Ms. Marvel is a Pakistani American; Spider-Man, aka Miles Morales, is a Black Hispanic teen; and Faith is a plus-size crime fighter.
Comic books and graphic novels can engage students in history and current events, says Tim Smyth, a Pennsylvania social studies teacher.
“Comics are a gateway drug to literacy,” said Art Spiegelman, creator of the graphic Maus books on his parents’ experiences as Polish Jews who survived Auschwitz. That inspired Smyth to think how he could teach social studies using comics.
His students can identify with “a female Thor (who is also fighting breast cancer), a black Captain America, a gay Iceman, a strong (and now fully dressed) Wonder Woman and Batgirl, a Korean-American Hulk” and more traditional characters, Smyth writes.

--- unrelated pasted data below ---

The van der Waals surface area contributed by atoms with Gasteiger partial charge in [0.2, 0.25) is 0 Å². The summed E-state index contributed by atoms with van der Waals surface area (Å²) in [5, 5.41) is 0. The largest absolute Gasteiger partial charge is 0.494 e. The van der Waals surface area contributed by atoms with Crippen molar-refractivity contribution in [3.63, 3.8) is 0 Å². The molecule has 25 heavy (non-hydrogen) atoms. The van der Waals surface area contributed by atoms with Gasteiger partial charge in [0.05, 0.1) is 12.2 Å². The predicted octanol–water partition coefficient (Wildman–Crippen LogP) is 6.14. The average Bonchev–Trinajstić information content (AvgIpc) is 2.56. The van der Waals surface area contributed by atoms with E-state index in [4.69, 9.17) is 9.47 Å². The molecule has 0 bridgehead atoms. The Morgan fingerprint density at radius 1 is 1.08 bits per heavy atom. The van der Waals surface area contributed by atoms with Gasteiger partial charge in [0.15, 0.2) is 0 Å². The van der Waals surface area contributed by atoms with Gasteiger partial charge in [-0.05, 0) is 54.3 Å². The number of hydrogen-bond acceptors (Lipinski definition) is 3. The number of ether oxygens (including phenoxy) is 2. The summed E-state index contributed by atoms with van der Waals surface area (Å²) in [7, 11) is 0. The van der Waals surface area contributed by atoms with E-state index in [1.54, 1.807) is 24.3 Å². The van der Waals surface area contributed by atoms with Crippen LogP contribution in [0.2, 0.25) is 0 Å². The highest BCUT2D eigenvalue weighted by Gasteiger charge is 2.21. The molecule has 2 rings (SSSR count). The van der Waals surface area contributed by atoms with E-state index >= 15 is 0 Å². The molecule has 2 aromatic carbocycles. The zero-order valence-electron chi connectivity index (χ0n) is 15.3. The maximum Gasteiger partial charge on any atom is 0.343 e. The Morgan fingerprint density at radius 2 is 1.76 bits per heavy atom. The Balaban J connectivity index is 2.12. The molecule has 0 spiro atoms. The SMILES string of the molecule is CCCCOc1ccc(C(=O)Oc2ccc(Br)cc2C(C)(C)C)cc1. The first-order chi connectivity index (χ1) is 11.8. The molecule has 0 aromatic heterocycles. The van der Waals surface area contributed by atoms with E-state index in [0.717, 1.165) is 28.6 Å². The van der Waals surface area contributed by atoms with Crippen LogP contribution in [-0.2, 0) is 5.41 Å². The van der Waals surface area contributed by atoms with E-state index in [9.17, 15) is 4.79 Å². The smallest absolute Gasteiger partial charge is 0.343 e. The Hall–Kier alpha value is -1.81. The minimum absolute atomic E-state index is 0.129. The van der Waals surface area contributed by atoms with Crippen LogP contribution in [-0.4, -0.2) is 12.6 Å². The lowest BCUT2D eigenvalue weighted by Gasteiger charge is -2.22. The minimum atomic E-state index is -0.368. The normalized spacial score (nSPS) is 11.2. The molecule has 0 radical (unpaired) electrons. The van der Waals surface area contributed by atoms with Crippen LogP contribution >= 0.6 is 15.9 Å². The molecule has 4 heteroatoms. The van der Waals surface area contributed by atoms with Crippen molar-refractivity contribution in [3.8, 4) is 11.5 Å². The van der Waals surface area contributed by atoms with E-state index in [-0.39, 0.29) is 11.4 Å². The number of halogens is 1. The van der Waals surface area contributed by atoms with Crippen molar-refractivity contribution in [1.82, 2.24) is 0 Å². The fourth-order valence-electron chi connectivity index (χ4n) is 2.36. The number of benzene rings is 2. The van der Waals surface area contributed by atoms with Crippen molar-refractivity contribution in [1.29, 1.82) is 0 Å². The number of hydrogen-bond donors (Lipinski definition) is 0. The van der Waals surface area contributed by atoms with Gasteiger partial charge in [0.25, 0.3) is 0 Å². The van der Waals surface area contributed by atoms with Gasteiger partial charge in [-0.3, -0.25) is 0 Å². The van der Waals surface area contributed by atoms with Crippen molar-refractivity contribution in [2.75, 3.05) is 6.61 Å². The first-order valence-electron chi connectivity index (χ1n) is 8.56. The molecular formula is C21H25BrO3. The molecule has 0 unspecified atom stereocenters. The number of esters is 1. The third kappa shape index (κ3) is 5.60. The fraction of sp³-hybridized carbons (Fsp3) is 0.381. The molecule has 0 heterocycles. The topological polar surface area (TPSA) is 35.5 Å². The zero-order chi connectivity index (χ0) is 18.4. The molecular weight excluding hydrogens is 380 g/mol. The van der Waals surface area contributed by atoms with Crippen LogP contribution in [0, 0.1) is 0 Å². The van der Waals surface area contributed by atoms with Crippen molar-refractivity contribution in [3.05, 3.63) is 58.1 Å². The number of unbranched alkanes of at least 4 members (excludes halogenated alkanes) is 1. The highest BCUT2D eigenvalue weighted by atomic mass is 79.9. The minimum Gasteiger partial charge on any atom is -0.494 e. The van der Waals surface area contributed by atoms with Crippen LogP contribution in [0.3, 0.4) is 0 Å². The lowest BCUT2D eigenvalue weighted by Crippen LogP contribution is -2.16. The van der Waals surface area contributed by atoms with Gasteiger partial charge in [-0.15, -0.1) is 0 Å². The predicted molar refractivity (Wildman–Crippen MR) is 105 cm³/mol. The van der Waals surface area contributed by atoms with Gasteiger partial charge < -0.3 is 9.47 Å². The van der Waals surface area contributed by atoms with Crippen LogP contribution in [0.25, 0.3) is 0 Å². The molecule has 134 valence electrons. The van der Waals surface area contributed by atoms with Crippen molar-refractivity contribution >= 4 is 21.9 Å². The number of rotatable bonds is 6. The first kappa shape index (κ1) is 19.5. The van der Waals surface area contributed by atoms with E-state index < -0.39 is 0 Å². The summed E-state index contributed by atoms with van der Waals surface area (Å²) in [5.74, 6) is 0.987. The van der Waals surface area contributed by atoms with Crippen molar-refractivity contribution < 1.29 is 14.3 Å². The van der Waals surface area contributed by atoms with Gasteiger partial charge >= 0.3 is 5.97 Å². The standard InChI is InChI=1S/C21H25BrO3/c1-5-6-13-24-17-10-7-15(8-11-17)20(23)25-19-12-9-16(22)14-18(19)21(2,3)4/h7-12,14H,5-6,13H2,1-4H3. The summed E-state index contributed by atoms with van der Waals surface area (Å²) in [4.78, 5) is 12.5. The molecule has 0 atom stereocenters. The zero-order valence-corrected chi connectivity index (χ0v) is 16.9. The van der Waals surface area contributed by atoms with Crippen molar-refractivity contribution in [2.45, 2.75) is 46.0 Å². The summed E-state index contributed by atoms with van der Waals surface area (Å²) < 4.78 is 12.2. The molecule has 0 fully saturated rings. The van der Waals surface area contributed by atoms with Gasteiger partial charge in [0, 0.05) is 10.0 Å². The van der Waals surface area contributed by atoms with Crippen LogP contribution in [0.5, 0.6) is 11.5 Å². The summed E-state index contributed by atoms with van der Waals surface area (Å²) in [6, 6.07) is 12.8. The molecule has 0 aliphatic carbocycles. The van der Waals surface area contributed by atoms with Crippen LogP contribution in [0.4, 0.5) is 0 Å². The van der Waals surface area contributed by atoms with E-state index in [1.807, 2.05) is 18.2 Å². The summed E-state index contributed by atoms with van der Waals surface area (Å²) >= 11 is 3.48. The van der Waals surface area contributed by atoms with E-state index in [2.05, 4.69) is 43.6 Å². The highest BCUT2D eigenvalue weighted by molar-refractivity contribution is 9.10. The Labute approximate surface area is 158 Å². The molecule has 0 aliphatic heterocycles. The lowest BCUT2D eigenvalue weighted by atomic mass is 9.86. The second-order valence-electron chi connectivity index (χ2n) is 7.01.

Spider-Woman’s storyline focuses on her pregnancy and whether she will need to abandon her superhero role. It brings up the point that male superheroes never have to struggle with the question — can I have a career and a family?
Recently, his class discussed the March issue of “Spider-Man” in which superhero Miles Morales says he doesn’t want to be “the black Spider-Man.” He just wants to be Spider-Man.